Purple lights bathed some of Sacramento’s signature buildings late last month, advertising the start of a new season for the Sacramento Kings.
That relatively modest light show could be just the beginning. With a new Kings arena in the works for Downtown Plaza, city officials and business leaders are talking about ways to use lighting as a major calling card for the arena district, including LED lights that would flash product ads on the sides of buildings, or simply turn building facades into massive canvasses for dramatic light shows.
Michael Ault, head of the Downtown Sacramento Partnership, a business and property owners’ group, is among those interested in using LED advertising as a way to bring life to the arena and boost commerce downtown.
“They’re talking about (millions) of people coming down here a year,” he said. “It is kind of an exciting time. We should look at as many creative ideas as we can.”
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The practice of lighting buildings to promote social causes, sell products, or highlight architecture has become increasingly common in recent years, enabled by the development of LED technology. Prominent buildings across the country, including Sacramento’s state capitol, have gone pink for Breast Cancer Awareness Month. Locally, the new Crocker Art Museum and the L Street Lofts are bathed nightly in various colors. The Esquire building on K Street boasts a blue light column – its developer David Taylor calls it the blue spire – to identify its surrounding neighborhood as an entertainment district, and Taylor’s U.S. Bank building on Capitol Mall is topped with a cascading blue light show mimicking river flows.
In some larger cities, the lighting is much brighter, busier and often used to promote products. Visitors to New York’s Times Square or the LA Live entertainment district, home to the Staples Center arena, are greeted by an extravaganza of colors and ads flashing on digital, LED billboards.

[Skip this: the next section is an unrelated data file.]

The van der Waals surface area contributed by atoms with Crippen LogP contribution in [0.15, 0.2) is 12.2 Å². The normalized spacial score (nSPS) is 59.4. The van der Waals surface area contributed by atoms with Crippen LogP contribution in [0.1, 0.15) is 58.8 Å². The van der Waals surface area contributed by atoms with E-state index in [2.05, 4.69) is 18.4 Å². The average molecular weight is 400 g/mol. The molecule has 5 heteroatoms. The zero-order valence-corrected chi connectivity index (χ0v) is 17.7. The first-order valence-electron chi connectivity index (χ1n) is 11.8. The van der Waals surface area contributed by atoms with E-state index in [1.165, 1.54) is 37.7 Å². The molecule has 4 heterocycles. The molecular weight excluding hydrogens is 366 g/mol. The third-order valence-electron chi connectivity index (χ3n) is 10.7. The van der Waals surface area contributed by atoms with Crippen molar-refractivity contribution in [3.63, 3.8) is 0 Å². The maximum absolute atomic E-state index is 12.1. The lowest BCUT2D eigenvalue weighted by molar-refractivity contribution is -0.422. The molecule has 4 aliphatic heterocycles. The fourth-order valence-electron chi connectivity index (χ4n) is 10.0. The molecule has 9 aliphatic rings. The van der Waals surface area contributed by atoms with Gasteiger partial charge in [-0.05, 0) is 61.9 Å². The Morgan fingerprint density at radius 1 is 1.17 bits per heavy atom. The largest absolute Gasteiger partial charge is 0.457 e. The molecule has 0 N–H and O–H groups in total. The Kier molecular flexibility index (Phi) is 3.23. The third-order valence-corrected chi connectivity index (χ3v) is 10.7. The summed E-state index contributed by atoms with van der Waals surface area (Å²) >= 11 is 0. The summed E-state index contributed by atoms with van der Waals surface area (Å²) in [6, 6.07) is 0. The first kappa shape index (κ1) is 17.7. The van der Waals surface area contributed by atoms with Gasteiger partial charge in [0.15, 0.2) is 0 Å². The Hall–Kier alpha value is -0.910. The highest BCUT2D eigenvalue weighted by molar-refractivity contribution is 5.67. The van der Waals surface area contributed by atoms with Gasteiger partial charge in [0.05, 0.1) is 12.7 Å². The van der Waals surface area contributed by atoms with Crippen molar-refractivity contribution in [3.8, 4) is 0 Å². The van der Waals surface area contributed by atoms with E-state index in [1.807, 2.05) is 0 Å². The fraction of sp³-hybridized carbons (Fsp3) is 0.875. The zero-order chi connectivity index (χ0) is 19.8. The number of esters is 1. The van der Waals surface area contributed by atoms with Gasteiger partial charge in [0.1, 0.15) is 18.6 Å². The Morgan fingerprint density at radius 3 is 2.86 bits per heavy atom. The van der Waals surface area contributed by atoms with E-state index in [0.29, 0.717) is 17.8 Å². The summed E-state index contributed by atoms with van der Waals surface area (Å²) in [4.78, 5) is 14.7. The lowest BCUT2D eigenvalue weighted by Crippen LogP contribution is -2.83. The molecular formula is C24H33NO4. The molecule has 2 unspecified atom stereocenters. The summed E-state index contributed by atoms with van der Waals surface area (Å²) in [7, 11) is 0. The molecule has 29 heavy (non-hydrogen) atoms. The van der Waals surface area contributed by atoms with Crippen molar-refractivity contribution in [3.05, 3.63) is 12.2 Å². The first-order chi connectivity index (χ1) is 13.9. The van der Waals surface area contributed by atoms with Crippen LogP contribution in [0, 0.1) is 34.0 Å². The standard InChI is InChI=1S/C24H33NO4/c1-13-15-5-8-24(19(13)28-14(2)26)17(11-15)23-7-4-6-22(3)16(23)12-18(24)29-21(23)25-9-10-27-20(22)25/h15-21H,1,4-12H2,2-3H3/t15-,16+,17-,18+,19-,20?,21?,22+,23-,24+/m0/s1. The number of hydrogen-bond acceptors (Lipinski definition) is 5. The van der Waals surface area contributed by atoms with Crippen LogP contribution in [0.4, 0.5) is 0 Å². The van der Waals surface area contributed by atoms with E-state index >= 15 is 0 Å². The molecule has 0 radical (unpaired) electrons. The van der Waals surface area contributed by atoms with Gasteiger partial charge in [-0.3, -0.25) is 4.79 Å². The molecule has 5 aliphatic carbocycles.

Sacramento city officials are sounding a cautious note. They say they are exploring updating city signage rules to allow more advertising and light displays at the arena, but they do not plan to jam the site with advertisements.
“We definitely want to enliven the area, and add color, movement and excitement to the district,” Assistant City Manager John Dangberg said. But “we’re not talking about blocks of advertising.”
Sacramento Kings officials, who are teaming with the city to build the city-owned arena, say they are considering a brightly lit interactive arena facade. That may include message boards that recognize and welcome season ticket holders by name when they arrive in the plaza outside the building. The more often the fan shows up, the larger his or her name might appear on the welcome board, team president Chris Granger recently said.
The team arranged with city officials and other property owners to bathe a handful of structures, including old City Hall and the Tower Bridge, in purple light last week on opening night of the NBA season. Capitol officials declined a request to light the Capitol building purple, however.
Downtown Sacramento Partnership head Ault said he has talked with advertising industry representatives who say the arena and its front plaza at 6th and K streets, along with new buildings around the plaza, could offer numerous opportunities for LED-lit advertising boards on buildings.
“We are not trying to do Times Square,” Ault said. “We are trying to engage under-utilized spaces and (take advantage of) opportunities this new facility is generating.”
Taylor, whose U.S. Bank building sits across L Street from the planned arena, said he also has been approached by a group interested in using adjacent buildings for lighting displays. “I think it would be effective,” he said.
Others say the city is right to be cautious about how commercial it allows the arena area to become.
“It is a sticky wicket: What is too much?” said Michael Sestak of Sestak Lighting Design, who helped bathe the old Governor’s Mansion in new white lights this week. “That is a discussion that has to come up.”
City official Dangberg said the city must keep in mind the effect of arena district lighting on surrounding properties, including nearby residents.
“Signs are a sensitive thing,” he said. “You want to get it right.”